From The Superinvestors of Graham-and-Doddsville:*
The common intellectual theme of the investors from Graham-and-Doddsville is this: they search for discrepancies between the value of a business and the price of small pieces of that business in the market...Incidentally, when businessmen buy businesses, which is just what our Graham & Dodd investors are doing through the purchase of marketable stocks -- I doubt that many are cranking into their purchase decision the day of the week or the month in which the transaction is going to occur. If it doesn't make any difference whether all of a business is being bought on a Monday or a Friday, I am baffled why academicians invest extensive time and effort to see whether it makes a difference when buying small pieces of those same businesses.
While the influence of Graham and Dodd is significant, these successful investors put the theory to work in very different ways. It's no secret (and it's been covered on this blog more than a few times) that Warren Buffett and Charlie Munger prefer portfolio concentration over diversification.** Well, Walter Schloss, one of the "superinvestors", was known to diversify a whole lot and has an incredible long-term record. So each investor finds what works (or doesn't) for them even if they've built upon ideas that have a common origin.
Buffett contrasted the investing style of Walter Schloss with his own in "Superinvestors":
Walter has diversified enormously, owning well over 100 stocks currently. He knows how to identify securities that sell at considerably less than their value to a private owner. And that's all he does...He simply says, if a business is worth a dollar and I can buy it for 40 cents, something good may happen to me. And he does it over and over and over again. He owns many more stocks than I do -- and is far less interested in the underlying nature of the business; I don't seem to have very much influence on Walter. That's one of his strengths; no one has much influence on him.
Most successful investors are independent thinkers. Buffett further made this point:
[Stan] Perlmeter does not own what Walter Schloss owns. He does not own what Bill Ruane owns. These are records made independently. But every time Perlmeter buys a stock it's because he's getting more for his money than he's paying. That's the only thing he's thinking about. He's not looking at quarterly earnings projections, he's not looking at next year's earnings, he's not thinking about what day of the week it is, he doesn't care what investment research from any place says, he's not interested in price momentum, volume, or anything. He's simply asking: what is the business worth?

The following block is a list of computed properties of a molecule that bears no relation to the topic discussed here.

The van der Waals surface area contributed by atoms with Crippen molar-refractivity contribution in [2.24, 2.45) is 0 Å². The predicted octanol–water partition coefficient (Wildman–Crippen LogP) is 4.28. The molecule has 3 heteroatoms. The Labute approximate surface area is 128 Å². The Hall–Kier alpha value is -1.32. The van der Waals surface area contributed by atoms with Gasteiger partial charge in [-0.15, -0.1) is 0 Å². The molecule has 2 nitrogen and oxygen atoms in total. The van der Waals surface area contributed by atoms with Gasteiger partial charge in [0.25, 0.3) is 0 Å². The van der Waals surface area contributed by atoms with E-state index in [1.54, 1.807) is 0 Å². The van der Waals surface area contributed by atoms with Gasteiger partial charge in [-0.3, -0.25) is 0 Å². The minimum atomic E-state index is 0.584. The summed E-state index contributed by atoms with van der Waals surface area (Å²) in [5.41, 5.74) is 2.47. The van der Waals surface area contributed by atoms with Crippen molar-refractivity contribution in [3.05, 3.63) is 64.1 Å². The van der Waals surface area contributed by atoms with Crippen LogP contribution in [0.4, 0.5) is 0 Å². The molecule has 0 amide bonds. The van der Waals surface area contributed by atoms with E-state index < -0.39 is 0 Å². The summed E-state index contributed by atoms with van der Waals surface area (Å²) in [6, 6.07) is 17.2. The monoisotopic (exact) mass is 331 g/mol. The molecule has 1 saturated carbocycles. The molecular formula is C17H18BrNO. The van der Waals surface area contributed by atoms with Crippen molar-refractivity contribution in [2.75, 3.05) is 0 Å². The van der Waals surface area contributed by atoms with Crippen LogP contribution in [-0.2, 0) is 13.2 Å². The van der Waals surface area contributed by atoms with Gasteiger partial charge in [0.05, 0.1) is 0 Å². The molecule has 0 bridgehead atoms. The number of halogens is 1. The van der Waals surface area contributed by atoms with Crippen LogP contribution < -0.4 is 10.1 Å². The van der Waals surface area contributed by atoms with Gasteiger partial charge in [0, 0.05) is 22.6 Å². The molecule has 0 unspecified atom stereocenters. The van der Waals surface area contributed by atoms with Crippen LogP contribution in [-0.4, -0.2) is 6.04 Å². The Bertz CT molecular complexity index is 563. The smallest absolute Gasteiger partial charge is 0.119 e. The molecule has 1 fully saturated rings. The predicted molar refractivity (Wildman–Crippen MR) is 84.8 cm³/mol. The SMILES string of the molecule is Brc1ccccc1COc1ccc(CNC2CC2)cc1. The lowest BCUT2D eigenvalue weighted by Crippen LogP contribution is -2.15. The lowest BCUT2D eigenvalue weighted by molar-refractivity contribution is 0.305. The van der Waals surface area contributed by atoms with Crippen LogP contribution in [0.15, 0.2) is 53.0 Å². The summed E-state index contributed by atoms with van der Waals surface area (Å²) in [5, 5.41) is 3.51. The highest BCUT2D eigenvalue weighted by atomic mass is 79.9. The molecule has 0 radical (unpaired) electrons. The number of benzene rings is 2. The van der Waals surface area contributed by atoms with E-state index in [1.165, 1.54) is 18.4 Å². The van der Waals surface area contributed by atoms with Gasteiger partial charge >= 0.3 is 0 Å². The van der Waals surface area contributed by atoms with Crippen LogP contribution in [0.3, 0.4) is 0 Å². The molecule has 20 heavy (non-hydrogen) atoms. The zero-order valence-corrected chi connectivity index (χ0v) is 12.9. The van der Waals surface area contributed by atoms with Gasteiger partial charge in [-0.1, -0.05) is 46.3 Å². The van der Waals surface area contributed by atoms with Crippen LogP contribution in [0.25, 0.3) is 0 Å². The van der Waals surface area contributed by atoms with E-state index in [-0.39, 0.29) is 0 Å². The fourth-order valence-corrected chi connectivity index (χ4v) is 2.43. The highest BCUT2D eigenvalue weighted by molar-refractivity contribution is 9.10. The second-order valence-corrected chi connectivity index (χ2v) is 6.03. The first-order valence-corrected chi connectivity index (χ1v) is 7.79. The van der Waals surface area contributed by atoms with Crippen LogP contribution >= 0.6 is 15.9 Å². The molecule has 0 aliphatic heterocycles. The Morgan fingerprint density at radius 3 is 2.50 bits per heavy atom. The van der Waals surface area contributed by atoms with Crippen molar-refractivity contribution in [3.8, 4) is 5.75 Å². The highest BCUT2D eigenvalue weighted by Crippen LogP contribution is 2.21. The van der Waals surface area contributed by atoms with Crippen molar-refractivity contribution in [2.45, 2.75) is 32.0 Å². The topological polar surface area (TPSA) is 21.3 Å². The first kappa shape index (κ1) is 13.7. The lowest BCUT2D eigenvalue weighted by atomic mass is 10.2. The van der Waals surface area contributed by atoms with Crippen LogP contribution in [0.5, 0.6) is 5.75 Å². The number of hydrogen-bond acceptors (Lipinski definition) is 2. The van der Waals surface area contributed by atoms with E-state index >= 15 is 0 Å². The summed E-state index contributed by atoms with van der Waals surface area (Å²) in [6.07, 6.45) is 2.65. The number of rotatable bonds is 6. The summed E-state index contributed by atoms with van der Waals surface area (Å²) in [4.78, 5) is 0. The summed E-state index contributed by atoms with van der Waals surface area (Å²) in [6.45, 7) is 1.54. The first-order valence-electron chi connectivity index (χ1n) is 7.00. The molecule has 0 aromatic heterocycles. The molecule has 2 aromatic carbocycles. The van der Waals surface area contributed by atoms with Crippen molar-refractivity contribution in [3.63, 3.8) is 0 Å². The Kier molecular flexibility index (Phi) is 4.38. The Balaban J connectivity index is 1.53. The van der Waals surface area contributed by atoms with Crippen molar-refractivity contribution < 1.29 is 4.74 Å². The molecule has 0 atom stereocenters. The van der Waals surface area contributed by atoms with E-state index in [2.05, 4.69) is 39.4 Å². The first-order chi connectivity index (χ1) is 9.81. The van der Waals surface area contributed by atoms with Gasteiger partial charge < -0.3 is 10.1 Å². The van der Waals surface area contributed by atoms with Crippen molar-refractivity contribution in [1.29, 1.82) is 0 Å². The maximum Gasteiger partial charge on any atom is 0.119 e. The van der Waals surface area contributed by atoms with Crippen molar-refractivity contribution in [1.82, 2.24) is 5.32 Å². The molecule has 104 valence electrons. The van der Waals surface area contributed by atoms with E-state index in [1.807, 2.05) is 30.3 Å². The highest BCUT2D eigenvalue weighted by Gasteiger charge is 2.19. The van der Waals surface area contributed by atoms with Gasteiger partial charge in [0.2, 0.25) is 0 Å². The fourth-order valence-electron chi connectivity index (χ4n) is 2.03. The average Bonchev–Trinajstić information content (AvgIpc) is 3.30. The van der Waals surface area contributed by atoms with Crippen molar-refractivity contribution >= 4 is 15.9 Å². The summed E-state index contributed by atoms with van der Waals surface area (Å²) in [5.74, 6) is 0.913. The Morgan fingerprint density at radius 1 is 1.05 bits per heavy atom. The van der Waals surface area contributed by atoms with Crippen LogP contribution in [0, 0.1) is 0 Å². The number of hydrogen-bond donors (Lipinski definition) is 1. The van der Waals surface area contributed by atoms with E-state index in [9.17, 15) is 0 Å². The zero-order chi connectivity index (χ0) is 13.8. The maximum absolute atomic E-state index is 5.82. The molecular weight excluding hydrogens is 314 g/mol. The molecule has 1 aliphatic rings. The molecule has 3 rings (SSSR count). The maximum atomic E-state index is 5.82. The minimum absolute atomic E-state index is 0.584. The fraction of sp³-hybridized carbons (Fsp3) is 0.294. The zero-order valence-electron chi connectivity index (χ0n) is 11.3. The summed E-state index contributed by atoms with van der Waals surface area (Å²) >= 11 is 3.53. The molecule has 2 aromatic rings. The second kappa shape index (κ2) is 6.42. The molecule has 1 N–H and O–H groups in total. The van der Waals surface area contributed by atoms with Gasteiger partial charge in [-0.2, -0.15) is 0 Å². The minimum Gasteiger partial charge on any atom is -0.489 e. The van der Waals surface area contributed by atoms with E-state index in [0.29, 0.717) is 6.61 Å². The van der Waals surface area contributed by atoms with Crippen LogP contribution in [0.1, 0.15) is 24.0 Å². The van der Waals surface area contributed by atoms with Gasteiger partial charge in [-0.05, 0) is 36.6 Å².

In my view, two of the big benefits of owning shares in fewer businesses ideally for a very long time is: 1) surprises become less likely as familiarity grows, and 2) there's less chance of getting the value very wrong.
Yet there's clearly many other ways that work. Each investor has to find their own independent "recipe" that fits them. That's why I happen to think that no investor in marketable stocks should buy something just because some other investor -- even someone who has a very good track record -- has bought it.
The specific approach put into practice (and the specific stocks bought and sold) matter much less than the common theme here:
Buying shares when they happen to sell at a price comfortably below one's own appraised per share value of a business.
Mason Hawkins, Chairman and Chief Executive Officer Southeastern Asset Management, recently answered questions for readers of GuruFocus. He had this to say:
Because of the short investment time horizons in the markets today, we often get the chance to buy businesses that we have previously owned. Generally, companies and managements that we have lived with successfully in the past come with fewer unknowns and therefore less appraisal risk.
I think jumping in and out of too many stocks can lead to mistakes that wouldn't otherwise get made but, whatever the approach, it all gets back to sound judgment of value and always paying a meaningful discount to it.
* The "superinvestors" mentioned by Warren Buffett include: Walter Scloss, Tom Knapp (Tweedy Browne), Ed Anderson (Tweedy Browne), Bill Ruane (Sequoia Fund) , Rick Guerin, Stan Perlmeter and, of course, Charlie Munger.
** The Berkshire Hathaway (BRKa) equity portfolio itself is, to this day, very concentrated. Yet as Berskhire has grown in size and complexity it has become impossible for them to concentrate the entire portfolio (i.e. including all the operating businesses they control). Their equity portfolio frequently has 60-70 percent and, at times, even more allocated to just five stocks. It remains roughly constructed that way.
The Superinvestors of Graham-and-Doddsville
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